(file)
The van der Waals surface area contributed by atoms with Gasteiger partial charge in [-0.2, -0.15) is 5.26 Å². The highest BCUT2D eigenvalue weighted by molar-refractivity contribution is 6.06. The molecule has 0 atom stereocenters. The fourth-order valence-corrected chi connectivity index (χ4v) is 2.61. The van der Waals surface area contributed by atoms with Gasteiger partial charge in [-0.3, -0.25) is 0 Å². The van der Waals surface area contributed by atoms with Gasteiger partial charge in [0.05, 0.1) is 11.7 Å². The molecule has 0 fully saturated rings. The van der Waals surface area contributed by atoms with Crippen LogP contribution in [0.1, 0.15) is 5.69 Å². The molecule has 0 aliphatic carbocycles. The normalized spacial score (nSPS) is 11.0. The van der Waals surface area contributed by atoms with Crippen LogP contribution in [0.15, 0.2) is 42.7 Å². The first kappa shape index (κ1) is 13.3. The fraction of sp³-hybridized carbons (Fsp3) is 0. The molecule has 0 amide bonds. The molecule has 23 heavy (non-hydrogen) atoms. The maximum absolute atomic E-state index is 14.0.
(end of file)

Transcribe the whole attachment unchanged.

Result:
The van der Waals surface area contributed by atoms with Gasteiger partial charge in [-0.2, -0.15) is 5.26 Å². The highest BCUT2D eigenvalue weighted by molar-refractivity contribution is 6.06. The molecule has 0 atom stereocenters. The fourth-order valence-corrected chi connectivity index (χ4v) is 2.61. The van der Waals surface area contributed by atoms with Gasteiger partial charge in [-0.3, -0.25) is 0 Å². The van der Waals surface area contributed by atoms with Gasteiger partial charge in [0.05, 0.1) is 11.7 Å². The molecule has 0 fully saturated rings. The van der Waals surface area contributed by atoms with Crippen LogP contribution in [0.1, 0.15) is 5.69 Å². The molecule has 0 aliphatic carbocycles. The normalized spacial score (nSPS) is 11.0. The van der Waals surface area contributed by atoms with Crippen LogP contribution in [0.15, 0.2) is 42.7 Å². The first kappa shape index (κ1) is 13.3. The fraction of sp³-hybridized carbons (Fsp3) is 0. The molecule has 0 amide bonds. The molecule has 23 heavy (non-hydrogen) atoms. The maximum absolute atomic E-state index is 14.0.